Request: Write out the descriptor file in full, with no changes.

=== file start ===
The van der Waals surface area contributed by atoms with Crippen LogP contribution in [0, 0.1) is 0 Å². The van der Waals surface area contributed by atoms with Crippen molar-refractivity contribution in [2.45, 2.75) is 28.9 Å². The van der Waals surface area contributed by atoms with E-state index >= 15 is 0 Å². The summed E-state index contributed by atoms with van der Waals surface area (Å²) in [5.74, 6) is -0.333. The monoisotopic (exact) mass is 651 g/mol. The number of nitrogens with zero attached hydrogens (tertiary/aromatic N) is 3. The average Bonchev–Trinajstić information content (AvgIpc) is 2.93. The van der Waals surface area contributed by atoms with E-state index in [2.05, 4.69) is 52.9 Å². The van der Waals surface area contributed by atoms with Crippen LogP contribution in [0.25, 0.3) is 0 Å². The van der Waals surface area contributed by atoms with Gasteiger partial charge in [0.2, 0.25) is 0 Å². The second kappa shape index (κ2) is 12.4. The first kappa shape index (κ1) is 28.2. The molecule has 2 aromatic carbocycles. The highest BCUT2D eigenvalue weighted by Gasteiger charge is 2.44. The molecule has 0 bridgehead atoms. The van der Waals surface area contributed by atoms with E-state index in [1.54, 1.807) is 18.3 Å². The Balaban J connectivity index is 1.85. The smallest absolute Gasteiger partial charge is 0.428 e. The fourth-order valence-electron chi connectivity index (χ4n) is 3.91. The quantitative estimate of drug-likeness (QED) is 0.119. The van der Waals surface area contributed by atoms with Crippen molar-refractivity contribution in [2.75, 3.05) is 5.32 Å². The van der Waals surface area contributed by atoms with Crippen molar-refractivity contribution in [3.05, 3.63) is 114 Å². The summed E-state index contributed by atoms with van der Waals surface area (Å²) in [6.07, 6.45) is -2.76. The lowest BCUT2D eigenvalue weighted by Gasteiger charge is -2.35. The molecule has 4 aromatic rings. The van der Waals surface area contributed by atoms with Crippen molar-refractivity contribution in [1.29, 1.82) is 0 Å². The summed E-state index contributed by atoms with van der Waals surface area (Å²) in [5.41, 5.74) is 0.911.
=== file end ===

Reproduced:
The van der Waals surface area contributed by atoms with Crippen LogP contribution in [0, 0.1) is 0 Å². The van der Waals surface area contributed by atoms with Crippen molar-refractivity contribution in [2.45, 2.75) is 28.9 Å². The van der Waals surface area contributed by atoms with E-state index >= 15 is 0 Å². The summed E-state index contributed by atoms with van der Waals surface area (Å²) in [5.74, 6) is -0.333. The monoisotopic (exact) mass is 651 g/mol. The number of nitrogens with zero attached hydrogens (tertiary/aromatic N) is 3. The average Bonchev–Trinajstić information content (AvgIpc) is 2.93. The van der Waals surface area contributed by atoms with E-state index in [2.05, 4.69) is 52.9 Å². The van der Waals surface area contributed by atoms with Crippen LogP contribution in [0.25, 0.3) is 0 Å². The van der Waals surface area contributed by atoms with Gasteiger partial charge in [0.2, 0.25) is 0 Å². The second kappa shape index (κ2) is 12.4. The first kappa shape index (κ1) is 28.2. The molecule has 2 aromatic carbocycles. The highest BCUT2D eigenvalue weighted by Gasteiger charge is 2.44. The molecule has 0 bridgehead atoms. The van der Waals surface area contributed by atoms with E-state index in [1.54, 1.807) is 18.3 Å². The Balaban J connectivity index is 1.85. The smallest absolute Gasteiger partial charge is 0.428 e. The fourth-order valence-electron chi connectivity index (χ4n) is 3.91. The quantitative estimate of drug-likeness (QED) is 0.119. The van der Waals surface area contributed by atoms with Crippen molar-refractivity contribution in [2.75, 3.05) is 5.32 Å². The van der Waals surface area contributed by atoms with Crippen molar-refractivity contribution in [3.05, 3.63) is 114 Å². The summed E-state index contributed by atoms with van der Waals surface area (Å²) in [6.07, 6.45) is -2.76. The lowest BCUT2D eigenvalue weighted by Gasteiger charge is -2.35. The molecule has 4 aromatic rings. The van der Waals surface area contributed by atoms with Crippen molar-refractivity contribution in [1.29, 1.82) is 0 Å². The summed E-state index contributed by atoms with van der Waals surface area (Å²) in [5.41, 5.74) is 0.911.